The Volcanic Hazards Simulation: A complex role-play used to teach communication, teamwork and decision-making skills
The Volcanic Hazards Simulation is a complex role-play, where students and instructors play volcanologists and emergency managers during a simulated volcanic crisis in one of two authentic scenarios based in New Zealand: the Tongariro Volcanic Complex (Regional impact from a range of explosive eruptions), and the Auckland Volcanic Field (Localized impacts from submarine-subaerial monogenetic eruptions).
The core activity is a 4-6 hour face-to-face workshop, where students manage and mitigate volcanic activity, and work together to communicate the scenario to the public and specific stakeholders. It is best suited to a medium-sized (12-40) upper division undergraduate or postgraduate course with support from several facilitators (instructors and research staff in volcanology, emergency management, and natural hazards).
The activity is supported by pre-readings, pre-lectures, and pre-activities which are designed to prepare students for the scientific, emergency management, and science communication tasks which are played out in the scenario. Assessment for the module is typically done through preparation group and individual activities (i.e., critiquing of media releases, presentation of a volcanic hazards map) and on-the-day peer- and self-evaluation of performance (via rubrics) during the simulation. A detailed instructor manual is provided (below) which walks the staff through the entire process of organizing and implementing the role-play.
After the activity, students should be about to:
- Observe volcanic monitoring data and social media in "real-time"; record observations and communicate these observations to a team (orally and in writing).
- Collaborate within a team, by using multiple streams of data in "real-time" to develop a working-model (inclusive of scientific and social-economic data) together in order to: a.) assess the current state of volcanic activity; b.) identify major changes in volcanic activity; c.) judge if changing conditions threaten the human population; d.) use a-c to assign appropriate volcanic alert levels; e.) respond to community concerns.
- Estimate and illustrate the distribution of volcanic products (e.g., volcanic ash) based on the volume and style of activity in order to create volcanic hazard maps using geological and socio-political map data (i.e., geology maps, geological histories, and contoured topographic maps).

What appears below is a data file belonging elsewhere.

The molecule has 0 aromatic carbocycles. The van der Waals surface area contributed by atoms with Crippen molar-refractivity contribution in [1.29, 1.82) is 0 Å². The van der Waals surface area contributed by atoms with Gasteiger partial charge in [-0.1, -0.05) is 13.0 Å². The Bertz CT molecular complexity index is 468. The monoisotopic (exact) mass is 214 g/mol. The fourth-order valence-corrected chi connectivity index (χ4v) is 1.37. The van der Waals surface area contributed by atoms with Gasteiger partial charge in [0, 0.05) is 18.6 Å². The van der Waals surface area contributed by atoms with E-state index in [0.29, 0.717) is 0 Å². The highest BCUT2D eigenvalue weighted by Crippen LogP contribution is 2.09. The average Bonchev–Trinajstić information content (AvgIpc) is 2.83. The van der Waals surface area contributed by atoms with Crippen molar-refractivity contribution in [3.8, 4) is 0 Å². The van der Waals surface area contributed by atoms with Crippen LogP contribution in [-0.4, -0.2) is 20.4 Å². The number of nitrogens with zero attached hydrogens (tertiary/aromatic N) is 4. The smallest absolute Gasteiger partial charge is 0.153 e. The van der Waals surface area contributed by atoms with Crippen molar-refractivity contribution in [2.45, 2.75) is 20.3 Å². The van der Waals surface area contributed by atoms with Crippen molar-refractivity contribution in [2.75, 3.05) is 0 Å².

- Estimate the impact to social and political sectors based on the distribution and style of volcanic activity, given the alert level of the volcano in question. Respond to crises (in a timely manner) in order to mitigate the impact before/during/and after a volcanic disaster.
- Communicate effectively (orally and written) within your team, to the other teams, and to the public in order to effectively handle any possible volcanic threat. These are assessed by: a.) Press Conferences (Questions and Responses); b.) Effective group discussions; c.) Media Releases; d.) Volcanic Impact Reports; and e.) Effective Inter-agency conversations & meetings.
- Have an awareness of a.) scientist's and emergency manager's responsibilities, agendas, and expertise; b.) science and emergency management team structures and protocols; c.) external agencies that assist emergency managers; and d.) the public's concerns during a simulated volcanic crisis.
Context for Use
The role-play is best suited to an upper-division (300-level or above) or postgraduate volcanology course, which also includes a significant emergency management component. It runs well with medium-sized classes of 12-40 students, but can be run with smaller courses by omitting specific roles or perspectives (i.e., focussing solely on volcanic monitoring and omitting the emergency management component). It has been run as a workshop-style exercise (4-6 hours running time) embedded within lecture courses and field courses. There are a range of preparation activities included with the role-play which means that it works best as a module which could be run over 2-3 weeks of a typical semester-based course. Equipment required is an open classroom space, with a minimum of 8-10 computers (either as desktops, or student's laptops). It has been run with and without an internet connection.